These 7 Lightweight, Wrinkle-Resistant Blazers Are Perfect for Travel
Dress for the class you want to be sitting in
Garment bags can only do so much.
Flight turbulence, butter-fingered bellhops and back-back-to-back meetings wage war on a man’s blazer during his travels, and unless your hotel’s hooking you up with day-of dry cleaning (good luck), the suit jacket you’re flying home with is too often a wrinkled shell of its former self.
Which really is a shame, because most men packing or wearing blazers for trips are either busy on business, or just trying to look good, and a crumpled mess of a sport-coat is an extra, unfortunate travel stressor.
Luckily, the menswear industry is increasingly aware of this issue. For years, the answer has been hopsack. It’s a material constructed using a basket-weave technique that can be applied to a blazer made of wool, or a wool and cotton blend, and it absolutely refuses to wrinkle. The pattern also resists stains, and thanks to its construction, breathes better than most suits. (Think of the performance you’d expect from waffle-weave towel compared to standard terrycloth cotton.)
Hopsack isn’t the only fabric tech keeping suits fresh for travel, though. A bevy of suit suppliers have taken it upon themselves to release “jetsetter” lines, which often feature “unstructured” or “unconstructed” blazers. These are jackets with unpadded shoulders, little or no lining, and a lightweight fabric blend, most often wool or cotton, that either come with natural stretch, or feature a minuscule percentage of a stretching agent, like elastane.
These garments, no matter their exact tech, project a more casual fit without sacrificing anything in the way of looks. They fold easy, allow for the inevitable second or third use, and work with a variety of outfits.
We’ve taken the liberty of rounding up seven superior options on the market right now, from Brooks Brothers’ hopsack coat to Taylor Stitch’s 100% wool blazer, to a French chore coat that’s so bold it just might close the deal. Happy shopping and safe travels.
Milano Fit Hopsack Sport Coat
A hopsack option from the most famous name in suits, woven in Italy. As the hopsack fabric generally creates a slight discoloration pattern, it’s smart to go with the dark navy here.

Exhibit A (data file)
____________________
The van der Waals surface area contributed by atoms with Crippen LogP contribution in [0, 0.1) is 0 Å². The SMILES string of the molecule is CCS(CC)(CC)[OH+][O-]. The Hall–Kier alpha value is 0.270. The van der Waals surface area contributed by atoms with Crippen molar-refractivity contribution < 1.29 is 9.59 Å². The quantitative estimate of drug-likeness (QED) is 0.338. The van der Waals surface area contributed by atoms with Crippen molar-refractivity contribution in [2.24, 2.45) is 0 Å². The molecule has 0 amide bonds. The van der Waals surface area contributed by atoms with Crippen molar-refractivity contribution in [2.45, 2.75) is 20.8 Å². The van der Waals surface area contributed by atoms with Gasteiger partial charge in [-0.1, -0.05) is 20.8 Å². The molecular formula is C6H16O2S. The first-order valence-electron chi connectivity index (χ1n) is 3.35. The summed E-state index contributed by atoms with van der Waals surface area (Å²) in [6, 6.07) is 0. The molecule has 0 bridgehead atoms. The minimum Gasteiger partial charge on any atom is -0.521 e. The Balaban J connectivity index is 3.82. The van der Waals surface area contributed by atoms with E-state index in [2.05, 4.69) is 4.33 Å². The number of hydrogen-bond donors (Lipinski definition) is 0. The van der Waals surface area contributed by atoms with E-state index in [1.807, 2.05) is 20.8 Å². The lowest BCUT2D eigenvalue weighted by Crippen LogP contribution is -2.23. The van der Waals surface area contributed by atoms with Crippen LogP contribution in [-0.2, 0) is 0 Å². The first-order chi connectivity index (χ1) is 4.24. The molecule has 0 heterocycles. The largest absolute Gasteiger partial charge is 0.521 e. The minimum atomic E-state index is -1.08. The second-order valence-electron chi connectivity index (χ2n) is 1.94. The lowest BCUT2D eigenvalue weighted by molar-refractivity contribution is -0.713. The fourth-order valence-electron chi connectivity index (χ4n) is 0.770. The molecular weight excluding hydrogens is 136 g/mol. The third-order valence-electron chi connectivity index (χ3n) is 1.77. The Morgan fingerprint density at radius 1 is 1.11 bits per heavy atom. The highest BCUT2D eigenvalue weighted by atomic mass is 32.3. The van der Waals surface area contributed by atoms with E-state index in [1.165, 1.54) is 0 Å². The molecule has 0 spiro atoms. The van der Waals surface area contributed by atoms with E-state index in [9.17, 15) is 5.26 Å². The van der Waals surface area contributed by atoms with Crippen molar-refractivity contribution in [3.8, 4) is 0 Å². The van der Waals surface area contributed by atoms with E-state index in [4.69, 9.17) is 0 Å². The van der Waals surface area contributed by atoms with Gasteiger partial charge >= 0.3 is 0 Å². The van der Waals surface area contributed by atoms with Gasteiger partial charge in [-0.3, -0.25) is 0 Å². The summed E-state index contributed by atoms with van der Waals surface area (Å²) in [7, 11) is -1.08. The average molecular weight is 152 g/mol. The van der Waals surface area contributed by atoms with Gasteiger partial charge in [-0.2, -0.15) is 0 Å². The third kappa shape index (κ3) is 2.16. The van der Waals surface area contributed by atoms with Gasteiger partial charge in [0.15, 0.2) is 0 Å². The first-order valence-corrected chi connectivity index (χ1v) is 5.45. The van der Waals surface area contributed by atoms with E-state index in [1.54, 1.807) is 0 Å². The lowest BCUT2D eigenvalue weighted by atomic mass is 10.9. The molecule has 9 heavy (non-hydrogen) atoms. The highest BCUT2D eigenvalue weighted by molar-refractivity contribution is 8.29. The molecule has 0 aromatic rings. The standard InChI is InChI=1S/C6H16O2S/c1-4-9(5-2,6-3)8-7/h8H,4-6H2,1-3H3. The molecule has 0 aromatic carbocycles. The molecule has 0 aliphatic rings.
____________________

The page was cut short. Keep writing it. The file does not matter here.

Ludlow Classic-fit Unstructured Suit Jacket
One of J.Crew’s most popular blazers, and it’s not hard to see why. It’s tough pull off easygoing and appropriate in formal dress, but that cotton-linen fabric (milled from Somelos in Portugal) gets the job done.
Traveler’s Hopsack Blazer
The beloved blazer of Orvis chairman Leigh H. Perkins. It’s a stuffier look than some other jackets here, yes, but reliable nonetheless. Also in a hopsack weave. Tip: you’ll want to size down on this one. And for fuck’s sake, do not button the top button like the model in the above photo; the blazer features a traditional 3-2 roll, where, the lapel folds over the top button, revealing the inverted button-hole on the left side — but only when left unbuttoned, like so.
Jetsetter Stretch Italian Cotton Suit Jacket
Unlined, unconstructed, Italian cotton, a hint of elastane, and a whole lot of blue. This is an immaculate blazer.
The Everyday Blazer
Our friends over at Taylor Stitch obsess over everything they make, and this blazer got the usual red carpet treatment. It’s knitted in Portugal from 100% wool, has a relaxed feel (check the two buttons and chore coat-y pockets) and unlike many of the jackets here, can be penciled in without question in every month of the year.
Havana Dark Grey Jacket
Suitsupply has a line of blazers cut in a “Traveller finish,” which is a soft Italian wool meant to resist creases. It’s part of their Travel Edition line, and we’d recommend going ahead and checking out their shirts, too.
Blazer – Cotton/Linen Herringbone
The offbeat option. Vetra is a purveyor of heritage French workwear, and has been around since WWII. It’s famous for its chore coat, and this cotton/linen blazer isn’t that far off in spirit (it co-ops the drop-in pockets), but uses a herringbone weave. This probably isn’t kosher for a business meeting, but it should definitely be on deck for any all trips with your better half.
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